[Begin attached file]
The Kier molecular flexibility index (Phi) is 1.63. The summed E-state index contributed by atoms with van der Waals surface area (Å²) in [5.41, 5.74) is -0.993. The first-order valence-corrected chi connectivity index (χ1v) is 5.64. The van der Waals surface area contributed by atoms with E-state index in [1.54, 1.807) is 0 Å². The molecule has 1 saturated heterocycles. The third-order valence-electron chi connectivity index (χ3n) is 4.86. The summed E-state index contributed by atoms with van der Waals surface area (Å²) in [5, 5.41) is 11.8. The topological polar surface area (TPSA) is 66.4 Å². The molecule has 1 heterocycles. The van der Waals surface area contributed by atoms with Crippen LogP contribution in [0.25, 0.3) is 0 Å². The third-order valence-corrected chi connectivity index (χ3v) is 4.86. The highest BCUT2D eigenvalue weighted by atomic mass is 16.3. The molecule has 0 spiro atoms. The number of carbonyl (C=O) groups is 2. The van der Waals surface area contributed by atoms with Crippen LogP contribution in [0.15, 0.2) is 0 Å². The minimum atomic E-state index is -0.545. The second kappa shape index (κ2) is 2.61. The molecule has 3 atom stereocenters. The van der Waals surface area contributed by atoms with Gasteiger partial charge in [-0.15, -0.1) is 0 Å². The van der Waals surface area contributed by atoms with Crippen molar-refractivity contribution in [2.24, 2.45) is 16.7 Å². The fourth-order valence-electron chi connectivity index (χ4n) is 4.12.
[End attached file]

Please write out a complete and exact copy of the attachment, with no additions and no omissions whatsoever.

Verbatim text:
The Kier molecular flexibility index (Phi) is 1.63. The summed E-state index contributed by atoms with van der Waals surface area (Å²) in [5.41, 5.74) is -0.993. The first-order valence-corrected chi connectivity index (χ1v) is 5.64. The van der Waals surface area contributed by atoms with E-state index in [1.54, 1.807) is 0 Å². The molecule has 1 saturated heterocycles. The third-order valence-electron chi connectivity index (χ3n) is 4.86. The summed E-state index contributed by atoms with van der Waals surface area (Å²) in [5, 5.41) is 11.8. The topological polar surface area (TPSA) is 66.4 Å². The molecule has 1 heterocycles. The van der Waals surface area contributed by atoms with Crippen LogP contribution in [0.25, 0.3) is 0 Å². The third-order valence-corrected chi connectivity index (χ3v) is 4.86. The highest BCUT2D eigenvalue weighted by atomic mass is 16.3. The molecule has 0 spiro atoms. The number of carbonyl (C=O) groups is 2. The van der Waals surface area contributed by atoms with Crippen LogP contribution in [0.15, 0.2) is 0 Å². The minimum atomic E-state index is -0.545. The second kappa shape index (κ2) is 2.61. The molecule has 3 atom stereocenters. The van der Waals surface area contributed by atoms with Gasteiger partial charge in [-0.15, -0.1) is 0 Å². The van der Waals surface area contributed by atoms with Crippen molar-refractivity contribution in [2.24, 2.45) is 16.7 Å². The fourth-order valence-electron chi connectivity index (χ4n) is 4.12.